- Hawkins G, Stewart S, Blatchford O, Reilly J. Should healthcare workers be screened routinely for methicillin-resistant Staphylococcus aureus? A review of the evidence. J Hosp Infect. 2011;77:285–9.View ArticlePubMedGoogle Scholar
- Maraqa NF, Aigbivbalu L, Manisa-Iusan C, Wludyka P, Shareef Z, Bailey C, et al. Prevalence of and risk factors for methicillin-resistant Staphylococcus aureus colonization and infection among infants at a level III neonatal intensive care unit. Am J Infect Control. 2011;39:35–41.View ArticlePubMedGoogle Scholar
- European Antimicrobial Resistance Surveillance System: EARSS Annual Report 2008. http://ecdc.europa.eu/en/activities/surveillance/EARS-Net/Documents/2008_EARSS_Annual_Report.pdf (Accessed 27.05.2011).
- Kuint J, Barzilai A, Regev-Yochay G. Comparison of community-acquired methicillin-resistant Staphylococcus aureus bacteremia to other staphyloccocal species in a neonatal intensive care unit. Eur J Pediatr. 2007;166:319–25.View ArticlePubMedGoogle Scholar
- CDC. Community-associated methicillin resistant Staphylococcus aureus infection among healthy newborns – Chicago and Los Angeles Country, 2004. MMWR Morb Mortal Wkly Rep. 2006;55(12):329–32.Google Scholar
- Hocevar SN, Edwards JR, Horan TC, Morrell GC, Iwamoto M, Lessa FC. Device-associated infections among neonatal intensive care unit patients: incidence and associated pathogens reported to the National Healthcare Safety Network, 2006–2008. Infect Control Hosp Epidemiol. 2012;33(12):1200–6.View ArticlePubMedGoogle Scholar
- Livermore DM. Bacterial resistance: origins, epidemiology and impact. CID. 2003;36:11–23.View ArticleGoogle Scholar
- Porta A, Hsia Y, Doerhoit K, Spyridis N, Bielicki J, Menson E, et al. Comparing neonatal and paediatric antibiotic prescribing between hospitals: a new algorithm to help intenational benchmarking. J Antimicrob Chemother. 2012;67:1278–86.View ArticlePubMedGoogle Scholar
- Hersh AL, Newland JG, Metjian TA, Gerber JS, Kronman MP, Ross RK, et al. Identifying targets for antimicrobial stewardship in children’s hospital. Infect Control Hosp Epidemiol. 2013;34(12):1252–8.View ArticlePubMedGoogle Scholar
- Berrington A. Antimicrobial prescribing in hospitals: be careful what you measure. J Antimicrob Chemother. 2010;65:163–8.View ArticlePubMedGoogle Scholar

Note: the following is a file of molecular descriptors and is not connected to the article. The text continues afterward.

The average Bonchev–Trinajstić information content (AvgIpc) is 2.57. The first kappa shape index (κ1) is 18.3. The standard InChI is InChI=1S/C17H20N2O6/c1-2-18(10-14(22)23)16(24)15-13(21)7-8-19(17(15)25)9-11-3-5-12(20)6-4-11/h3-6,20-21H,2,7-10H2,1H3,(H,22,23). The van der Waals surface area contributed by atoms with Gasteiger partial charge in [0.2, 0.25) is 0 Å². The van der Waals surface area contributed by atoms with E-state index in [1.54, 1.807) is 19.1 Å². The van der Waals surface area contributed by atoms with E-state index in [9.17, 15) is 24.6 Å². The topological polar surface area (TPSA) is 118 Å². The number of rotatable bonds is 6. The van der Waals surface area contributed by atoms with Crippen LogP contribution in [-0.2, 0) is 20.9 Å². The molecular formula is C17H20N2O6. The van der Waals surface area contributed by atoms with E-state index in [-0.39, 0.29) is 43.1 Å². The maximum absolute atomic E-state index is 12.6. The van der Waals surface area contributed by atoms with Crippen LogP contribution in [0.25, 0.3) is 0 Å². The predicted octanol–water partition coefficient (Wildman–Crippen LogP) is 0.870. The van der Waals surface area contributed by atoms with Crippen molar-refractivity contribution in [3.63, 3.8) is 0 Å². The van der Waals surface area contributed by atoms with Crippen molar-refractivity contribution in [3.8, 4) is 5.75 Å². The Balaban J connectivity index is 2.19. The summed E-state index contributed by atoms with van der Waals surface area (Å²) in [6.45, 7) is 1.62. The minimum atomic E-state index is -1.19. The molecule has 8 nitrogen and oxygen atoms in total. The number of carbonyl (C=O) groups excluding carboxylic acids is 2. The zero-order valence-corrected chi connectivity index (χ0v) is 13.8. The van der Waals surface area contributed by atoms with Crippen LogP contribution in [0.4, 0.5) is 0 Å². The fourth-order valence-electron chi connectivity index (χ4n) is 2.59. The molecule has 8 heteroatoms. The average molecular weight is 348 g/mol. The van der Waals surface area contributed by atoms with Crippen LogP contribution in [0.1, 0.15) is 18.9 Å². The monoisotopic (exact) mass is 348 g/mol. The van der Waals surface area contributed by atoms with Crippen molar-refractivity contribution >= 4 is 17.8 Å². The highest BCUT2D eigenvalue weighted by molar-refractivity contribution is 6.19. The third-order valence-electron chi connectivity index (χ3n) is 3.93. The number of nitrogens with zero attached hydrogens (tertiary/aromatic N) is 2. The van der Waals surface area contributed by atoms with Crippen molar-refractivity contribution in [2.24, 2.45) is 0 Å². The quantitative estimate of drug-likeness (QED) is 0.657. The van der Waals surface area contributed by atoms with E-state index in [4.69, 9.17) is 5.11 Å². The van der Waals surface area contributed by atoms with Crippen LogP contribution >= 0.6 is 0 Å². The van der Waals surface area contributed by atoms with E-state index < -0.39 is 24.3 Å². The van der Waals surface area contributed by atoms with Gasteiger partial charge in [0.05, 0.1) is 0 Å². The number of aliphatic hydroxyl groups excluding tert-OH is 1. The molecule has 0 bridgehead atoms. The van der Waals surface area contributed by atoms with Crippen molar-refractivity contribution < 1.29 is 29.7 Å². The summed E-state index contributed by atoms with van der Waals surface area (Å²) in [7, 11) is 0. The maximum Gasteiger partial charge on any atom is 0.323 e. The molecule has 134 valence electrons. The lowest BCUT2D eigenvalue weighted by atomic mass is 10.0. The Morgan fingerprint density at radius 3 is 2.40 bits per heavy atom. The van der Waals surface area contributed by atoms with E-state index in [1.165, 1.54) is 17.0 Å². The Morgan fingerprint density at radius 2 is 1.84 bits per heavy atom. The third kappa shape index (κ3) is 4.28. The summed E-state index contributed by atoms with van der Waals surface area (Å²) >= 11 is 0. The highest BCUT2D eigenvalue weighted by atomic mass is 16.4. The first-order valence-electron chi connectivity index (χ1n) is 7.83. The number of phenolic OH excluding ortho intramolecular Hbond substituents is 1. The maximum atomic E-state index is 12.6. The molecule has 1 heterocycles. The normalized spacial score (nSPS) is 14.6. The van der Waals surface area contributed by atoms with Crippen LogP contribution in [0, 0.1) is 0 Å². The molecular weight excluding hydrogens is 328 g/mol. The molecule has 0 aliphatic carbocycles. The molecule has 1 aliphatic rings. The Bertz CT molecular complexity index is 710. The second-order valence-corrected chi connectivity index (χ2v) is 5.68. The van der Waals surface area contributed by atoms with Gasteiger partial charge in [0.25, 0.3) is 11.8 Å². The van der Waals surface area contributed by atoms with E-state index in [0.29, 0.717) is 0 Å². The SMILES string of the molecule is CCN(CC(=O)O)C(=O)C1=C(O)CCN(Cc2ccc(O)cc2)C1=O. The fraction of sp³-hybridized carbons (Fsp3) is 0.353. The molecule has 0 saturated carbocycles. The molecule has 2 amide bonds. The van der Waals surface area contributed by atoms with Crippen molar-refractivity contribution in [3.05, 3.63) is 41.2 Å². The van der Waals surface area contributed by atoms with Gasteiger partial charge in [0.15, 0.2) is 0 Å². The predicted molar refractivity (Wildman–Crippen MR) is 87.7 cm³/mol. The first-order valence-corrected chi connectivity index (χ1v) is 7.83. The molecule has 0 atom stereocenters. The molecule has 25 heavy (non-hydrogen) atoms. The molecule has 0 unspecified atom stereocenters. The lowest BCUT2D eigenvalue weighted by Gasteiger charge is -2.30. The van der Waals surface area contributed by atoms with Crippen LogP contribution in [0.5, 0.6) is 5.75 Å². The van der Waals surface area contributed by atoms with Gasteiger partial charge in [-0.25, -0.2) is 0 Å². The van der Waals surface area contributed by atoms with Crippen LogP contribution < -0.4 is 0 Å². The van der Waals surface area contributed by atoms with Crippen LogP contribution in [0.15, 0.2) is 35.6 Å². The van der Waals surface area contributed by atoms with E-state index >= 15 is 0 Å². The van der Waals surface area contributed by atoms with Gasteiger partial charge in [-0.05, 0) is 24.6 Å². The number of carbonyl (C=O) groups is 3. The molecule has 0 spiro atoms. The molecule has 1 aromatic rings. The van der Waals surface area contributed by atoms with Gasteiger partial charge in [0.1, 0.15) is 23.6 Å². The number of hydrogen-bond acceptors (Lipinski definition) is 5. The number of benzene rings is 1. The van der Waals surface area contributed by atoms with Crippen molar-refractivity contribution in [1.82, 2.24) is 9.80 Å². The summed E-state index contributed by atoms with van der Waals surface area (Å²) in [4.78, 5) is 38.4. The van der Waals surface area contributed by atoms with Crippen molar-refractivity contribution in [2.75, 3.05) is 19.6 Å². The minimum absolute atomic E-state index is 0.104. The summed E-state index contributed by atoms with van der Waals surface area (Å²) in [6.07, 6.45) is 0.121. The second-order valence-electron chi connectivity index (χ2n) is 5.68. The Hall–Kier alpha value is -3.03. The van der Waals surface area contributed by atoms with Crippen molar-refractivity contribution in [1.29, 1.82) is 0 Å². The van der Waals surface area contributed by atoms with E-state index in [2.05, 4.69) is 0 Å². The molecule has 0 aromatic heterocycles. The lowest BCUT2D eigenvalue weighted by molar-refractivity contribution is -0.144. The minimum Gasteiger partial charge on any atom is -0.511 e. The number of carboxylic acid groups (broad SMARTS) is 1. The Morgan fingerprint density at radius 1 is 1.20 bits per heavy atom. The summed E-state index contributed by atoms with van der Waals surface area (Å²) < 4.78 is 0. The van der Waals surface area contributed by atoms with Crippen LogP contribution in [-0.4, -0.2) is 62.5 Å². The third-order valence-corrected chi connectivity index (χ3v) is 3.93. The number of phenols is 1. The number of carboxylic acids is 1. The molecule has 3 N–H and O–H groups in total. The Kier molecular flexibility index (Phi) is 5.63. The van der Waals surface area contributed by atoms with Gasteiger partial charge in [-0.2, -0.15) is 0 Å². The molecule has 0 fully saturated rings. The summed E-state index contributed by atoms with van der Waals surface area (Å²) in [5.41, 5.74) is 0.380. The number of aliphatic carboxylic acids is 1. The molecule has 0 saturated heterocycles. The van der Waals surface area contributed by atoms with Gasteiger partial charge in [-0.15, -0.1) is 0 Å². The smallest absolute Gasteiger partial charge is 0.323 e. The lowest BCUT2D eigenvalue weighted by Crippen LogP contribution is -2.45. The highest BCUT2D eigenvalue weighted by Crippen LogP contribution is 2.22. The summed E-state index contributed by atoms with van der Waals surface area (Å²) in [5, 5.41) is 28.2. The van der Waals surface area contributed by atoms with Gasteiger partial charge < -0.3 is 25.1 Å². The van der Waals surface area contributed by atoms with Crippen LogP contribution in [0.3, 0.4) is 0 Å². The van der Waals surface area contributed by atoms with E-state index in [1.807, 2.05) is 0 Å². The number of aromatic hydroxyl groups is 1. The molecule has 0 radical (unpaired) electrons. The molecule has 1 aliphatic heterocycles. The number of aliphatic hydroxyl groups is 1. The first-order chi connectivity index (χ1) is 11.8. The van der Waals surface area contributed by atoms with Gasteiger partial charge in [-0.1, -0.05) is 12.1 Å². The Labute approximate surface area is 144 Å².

- Lim HS, Chong YP, Noh YH, Jung JA, Kim YS. Exploration of optimal dosing regimens of vancomycin in patients infected with methicillin-resistant Staphylococcus aureus by modeling and simulation. J Clin Pharm Ther. 2014;16.39(2):196–203.View ArticleGoogle Scholar
- Ampe E, Delaere B, Hecq JD, Tulkens PM, Glupczynski Y. Implementation of a protocol for administration of vancomycin by continuous infusion: pharmacokinetic, pharmacodynamic and toxicological aspects. Int J Antimicrob Agents. 2013;41(5):439–46.View ArticlePubMedGoogle Scholar
- Brzychczy-Wloch M, Borszewska-Kornacka M, Gulczynska E, Wojkowska-Mach J, Sulik M, Grzebyk M, et al. Prevalence of antibiotic resistance in multi-drug resistant coagulase-negative staphylococci isolated from invasive infection in very low birth weight neonates in two polish NICUs. Ann Clin Microbiol Antimicrobial. 2013;12:41.View ArticleGoogle Scholar
- Rasmussen G, Monecke S, Ehricht R, Söderquist B. Prevalence of clonal complexes and virulence genes among commensal and invasive Staphylococcus aureus isolates in Sweden. PLoS One. 2013;8(10):e77477.View ArticlePubMedPubMed CentralGoogle Scholar
- Ali H, Nash JQ, Kearns AM, Pichon B, Vasu V, Nixon Z, et al. Outbreak of a South West Pacific clone Panton-Valentine leucocidin-positive methicillin-resistant Staphylococcus aureus infection in a UK neonatal intensive care unit. J Hosp Infect. 2012;80(4):293–8.View ArticlePubMedGoogle Scholar
- McAdams RM, Mazuchowski E, Ellis MW, Rajnik M. Necrotizing staphylococcal pneumonia in a neonate. J Perinatol. 2005;25(10):677–9.View ArticlePubMedGoogle Scholar
- Adwan G, Adwan K, Jarrar N, Salama Y, Barakat A. Prevalence of seg, she and sei genes among clinical and nasal Staphylococcus aureus isolates in Palestine. Br Microbiol Res J. 2013;3(2):139–49.View ArticleGoogle Scholar
- Jiang W, Zhou Z, Zhang K, Yu Y. Epidemiological investigation of community-acquired Staphylococcus aureus infection. Genet Mol Res. 2013;12(4):6923–30.View ArticlePubMedGoogle Scholar
- Lewandowski T, Huang J, Fan F, Rogers S, Gentry D, Holland R, et al. Staphylococcus aureus formyl-methionyl transferase mutants demonstrate reduced virulence factor production and pathogenicity. Antimicrob Agents Chemother. 2013;57(7):2929–36.View ArticlePubMedPubMed CentralGoogle Scholar
This article is published under license to BioMed Central Ltd. This is an Open Access article distributed under the terms of the Creative Commons Attribution License (http://creativecommons.org/licenses/by/4.0), which permits unrestricted use, distribution, and reproduction in any medium, provided the original work is properly credited. The Creative Commons Public Domain Dedication waiver (http://creativecommons.org/publicdomain/zero/1.0/) applies to the data made available in this article, unless otherwise stated.